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SpyMedia offers online spot market for photos

San Jose start-up Spymedia is offering an online spot market for photos, where a buyer can set a price for a photo they want someone to shoot -- and sellers can set prices for the photo they want to sell.

There are professional media agencies that do this sort of thing, but few, if any Web-based platforms like SpyMedia's where anyone can go and buy or sell. It is one more example of how the Internet is shaking up the media world.

We mentioned the San Jose-based Spymedia before, when it emerged as the cleanest company of eight we looked at during a conference a few months ago. It is run by 23-year-old President Bryan Quinn. He and a few others have bootstrapped the company so far (they haven't taken venture backing yet), though Bryan suggested in a phone call yesterday that the company may be ready to raise venture capital -- to stay out in front.

SpyMedia started by helping photographers, both amateur and professional, license their photos online. Today it gives buyers the ability to register a "bounty" call -- an offer, for example, to pay someone $10 to go out and take a photo of the old place in Brooklyn where they used to live. Another company, NowPublic says it is moving toward this sort of model, but hasn't released its product yet.

Spymedia has introduced a lot of new features. It lets buyers and sellers talk back and forth about terms before finishing a transaction. It makes money by charging 35 percent of all photo sales -- so the company has a business model aside from ads, unlike most other new Internet companies.

It has the latest Web 2.0 doodads, letting people mark photos as their favorites, and then inserting them in a slideshow, called a "SpyStream" which they then can post at their profile pages at social networking company MySpace or elsewhere. As you add photos to your favorites at SpyMedia, your slideshow widget at those other sites updates automatically (Sidenote: Almost every start-up we talk with seems to be building tools compatible with MySpace right now. You probably knew that, but this trend is taking on phenomenal proportions.) You can email photos to your friends. You control all these actions from your home page tab (click on image to enlarge).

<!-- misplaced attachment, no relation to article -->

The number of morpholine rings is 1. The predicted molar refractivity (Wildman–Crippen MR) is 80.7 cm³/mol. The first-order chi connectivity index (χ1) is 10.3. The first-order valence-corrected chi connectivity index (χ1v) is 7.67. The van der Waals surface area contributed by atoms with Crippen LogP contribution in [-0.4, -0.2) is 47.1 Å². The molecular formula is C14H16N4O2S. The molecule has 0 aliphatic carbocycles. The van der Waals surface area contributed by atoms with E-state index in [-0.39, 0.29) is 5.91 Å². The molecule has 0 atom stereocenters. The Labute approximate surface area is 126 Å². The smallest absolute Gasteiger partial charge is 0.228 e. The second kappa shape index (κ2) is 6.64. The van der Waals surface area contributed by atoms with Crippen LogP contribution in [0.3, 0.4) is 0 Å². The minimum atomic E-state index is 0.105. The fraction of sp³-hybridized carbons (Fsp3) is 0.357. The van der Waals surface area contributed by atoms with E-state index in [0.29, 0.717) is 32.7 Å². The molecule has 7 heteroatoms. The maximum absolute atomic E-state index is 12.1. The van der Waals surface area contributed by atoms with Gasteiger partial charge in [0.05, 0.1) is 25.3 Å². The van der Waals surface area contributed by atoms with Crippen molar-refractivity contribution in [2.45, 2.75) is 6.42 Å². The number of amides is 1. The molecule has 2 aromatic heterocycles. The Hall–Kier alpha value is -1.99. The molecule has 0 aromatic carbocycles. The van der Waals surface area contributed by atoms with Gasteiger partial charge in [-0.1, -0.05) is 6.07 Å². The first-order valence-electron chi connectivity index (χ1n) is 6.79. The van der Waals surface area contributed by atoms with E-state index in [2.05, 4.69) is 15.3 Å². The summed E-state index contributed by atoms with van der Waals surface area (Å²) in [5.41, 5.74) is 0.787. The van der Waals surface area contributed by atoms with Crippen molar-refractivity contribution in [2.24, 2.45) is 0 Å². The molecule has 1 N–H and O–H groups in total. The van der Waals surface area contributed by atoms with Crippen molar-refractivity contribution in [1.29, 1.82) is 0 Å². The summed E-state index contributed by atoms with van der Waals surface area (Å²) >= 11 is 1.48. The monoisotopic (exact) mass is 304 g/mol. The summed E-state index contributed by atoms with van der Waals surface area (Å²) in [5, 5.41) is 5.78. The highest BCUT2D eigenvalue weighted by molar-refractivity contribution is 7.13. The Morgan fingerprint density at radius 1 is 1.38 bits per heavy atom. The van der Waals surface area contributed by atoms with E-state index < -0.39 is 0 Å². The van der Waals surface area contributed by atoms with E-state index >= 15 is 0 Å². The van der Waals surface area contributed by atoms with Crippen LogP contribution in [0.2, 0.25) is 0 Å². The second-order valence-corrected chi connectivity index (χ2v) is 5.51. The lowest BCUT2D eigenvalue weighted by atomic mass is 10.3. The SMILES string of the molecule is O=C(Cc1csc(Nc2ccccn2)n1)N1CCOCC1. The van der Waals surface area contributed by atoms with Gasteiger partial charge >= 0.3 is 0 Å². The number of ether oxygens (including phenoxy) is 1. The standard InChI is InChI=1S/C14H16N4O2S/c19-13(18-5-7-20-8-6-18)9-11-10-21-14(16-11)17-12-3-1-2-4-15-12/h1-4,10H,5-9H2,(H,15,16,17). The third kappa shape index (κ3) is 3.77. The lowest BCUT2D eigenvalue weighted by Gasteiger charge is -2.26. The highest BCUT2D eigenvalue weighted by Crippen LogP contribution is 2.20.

It serves both small-time bloggers, who can look for a photo by publishing a public bounty, so that any photographer can fulfill the assignment; and large media companies, so that newspaper companies can issue a private bounty, submitting an assignment to a select group of pre-chosen "tagged" professional photographers.

We like this company's features. The next step is to see whether it makes any serious traction in photo sales. It provides a useful service, and we so no reason why SpyMedia can't succeed.

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From: Photography
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Tracked: August 3, 2006 7:14 PM


A friend and I discussed similar ideas a few years ago. One challenge we identified - keeping the market from moving to its lowest denominator, i.e. porn. Will be interesting to watch.

The "bounty" call seems like it could get scary. Sure, no harm in taking pics of the house in NYC, but what about pics of people who don't want their picture taken?

Buck on July 31, 2006 4:28 PM
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Although if you enourage the lowest common denominator, think of the money you could make... but porn is more of a commodity.

I'd think the bigger problem is the fact that information is almost free, so the value add here is either in bounty photos or in getting high-res prints physically delivered. After all, I can google bluebonnets and get all the pictures I want. Bounties might or might not be a big market.

Will on August 1, 2006 3:12 AM
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A few years ago I looked at a company called Digital Railroad (http://www.digitalrailroad.net/corpsite/) that was going after the stock photo market in an attempt to take on Getty Images. What was appealing about this service is that it didn't introduce radical changes in the way photographers, or agencies for that matter, went about their business, but rather focused on providing an efficient online marketplace that disrupted the status quo by enabling buyers and photographers to do business directly. Don't know how well they are doing but it appears that they have been getting traction.

Jeff Nolan on August 1, 2006 8:11 AM
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Looks like an interesting service. We have lots of real estate agents that have specific photo needs but can't always find what they want.

Ubertor on August 2, 2006 7:26 PM
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